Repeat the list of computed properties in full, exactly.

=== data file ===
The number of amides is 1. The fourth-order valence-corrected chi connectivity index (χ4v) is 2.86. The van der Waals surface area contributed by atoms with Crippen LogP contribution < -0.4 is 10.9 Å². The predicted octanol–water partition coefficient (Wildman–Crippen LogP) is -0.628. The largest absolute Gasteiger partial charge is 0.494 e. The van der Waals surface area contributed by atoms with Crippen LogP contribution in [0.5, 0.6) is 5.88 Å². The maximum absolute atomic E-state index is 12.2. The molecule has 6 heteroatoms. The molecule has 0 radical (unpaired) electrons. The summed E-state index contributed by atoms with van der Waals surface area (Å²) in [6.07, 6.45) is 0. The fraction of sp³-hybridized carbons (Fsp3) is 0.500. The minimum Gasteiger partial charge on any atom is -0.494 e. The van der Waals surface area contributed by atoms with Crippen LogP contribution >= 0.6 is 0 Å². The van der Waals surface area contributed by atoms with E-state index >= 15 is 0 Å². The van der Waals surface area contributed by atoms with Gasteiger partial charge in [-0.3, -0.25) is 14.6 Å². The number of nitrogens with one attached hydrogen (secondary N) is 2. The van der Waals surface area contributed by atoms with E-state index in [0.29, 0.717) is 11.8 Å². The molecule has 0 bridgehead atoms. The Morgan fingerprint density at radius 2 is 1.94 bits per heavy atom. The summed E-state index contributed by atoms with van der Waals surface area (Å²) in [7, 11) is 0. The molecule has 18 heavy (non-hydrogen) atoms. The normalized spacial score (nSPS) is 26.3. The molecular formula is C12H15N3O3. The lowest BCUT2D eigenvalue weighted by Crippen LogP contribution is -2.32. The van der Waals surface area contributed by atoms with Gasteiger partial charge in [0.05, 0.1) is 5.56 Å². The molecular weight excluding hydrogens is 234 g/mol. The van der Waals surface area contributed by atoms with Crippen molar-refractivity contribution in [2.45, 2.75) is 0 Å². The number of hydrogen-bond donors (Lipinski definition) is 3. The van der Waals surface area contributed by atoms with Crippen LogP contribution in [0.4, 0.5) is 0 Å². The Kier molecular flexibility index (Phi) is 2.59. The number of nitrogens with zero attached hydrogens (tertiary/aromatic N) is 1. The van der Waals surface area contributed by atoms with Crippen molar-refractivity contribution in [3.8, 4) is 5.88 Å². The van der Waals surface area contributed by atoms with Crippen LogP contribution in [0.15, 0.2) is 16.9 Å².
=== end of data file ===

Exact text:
The number of amides is 1. The fourth-order valence-corrected chi connectivity index (χ4v) is 2.86. The van der Waals surface area contributed by atoms with Crippen LogP contribution < -0.4 is 10.9 Å². The predicted octanol–water partition coefficient (Wildman–Crippen LogP) is -0.628. The largest absolute Gasteiger partial charge is 0.494 e. The van der Waals surface area contributed by atoms with Crippen LogP contribution in [0.5, 0.6) is 5.88 Å². The maximum absolute atomic E-state index is 12.2. The molecule has 6 heteroatoms. The molecule has 0 radical (unpaired) electrons. The summed E-state index contributed by atoms with van der Waals surface area (Å²) in [6.07, 6.45) is 0. The fraction of sp³-hybridized carbons (Fsp3) is 0.500. The minimum Gasteiger partial charge on any atom is -0.494 e. The van der Waals surface area contributed by atoms with Crippen LogP contribution >= 0.6 is 0 Å². The van der Waals surface area contributed by atoms with E-state index >= 15 is 0 Å². The van der Waals surface area contributed by atoms with Gasteiger partial charge in [-0.3, -0.25) is 14.6 Å². The number of nitrogens with one attached hydrogen (secondary N) is 2. The van der Waals surface area contributed by atoms with E-state index in [0.29, 0.717) is 11.8 Å². The molecule has 0 bridgehead atoms. The Morgan fingerprint density at radius 2 is 1.94 bits per heavy atom. The summed E-state index contributed by atoms with van der Waals surface area (Å²) in [7, 11) is 0. The molecule has 18 heavy (non-hydrogen) atoms. The normalized spacial score (nSPS) is 26.3. The molecular formula is C12H15N3O3. The lowest BCUT2D eigenvalue weighted by Crippen LogP contribution is -2.32. The van der Waals surface area contributed by atoms with Gasteiger partial charge in [0.05, 0.1) is 5.56 Å². The molecular weight excluding hydrogens is 234 g/mol. The van der Waals surface area contributed by atoms with Crippen molar-refractivity contribution in [2.45, 2.75) is 0 Å². The number of hydrogen-bond donors (Lipinski definition) is 3. The van der Waals surface area contributed by atoms with Crippen LogP contribution in [0.4, 0.5) is 0 Å². The Kier molecular flexibility index (Phi) is 2.59. The number of nitrogens with zero attached hydrogens (tertiary/aromatic N) is 1. The van der Waals surface area contributed by atoms with Crippen molar-refractivity contribution in [3.8, 4) is 5.88 Å². The van der Waals surface area contributed by atoms with Crippen LogP contribution in [0.15, 0.2) is 16.9 Å².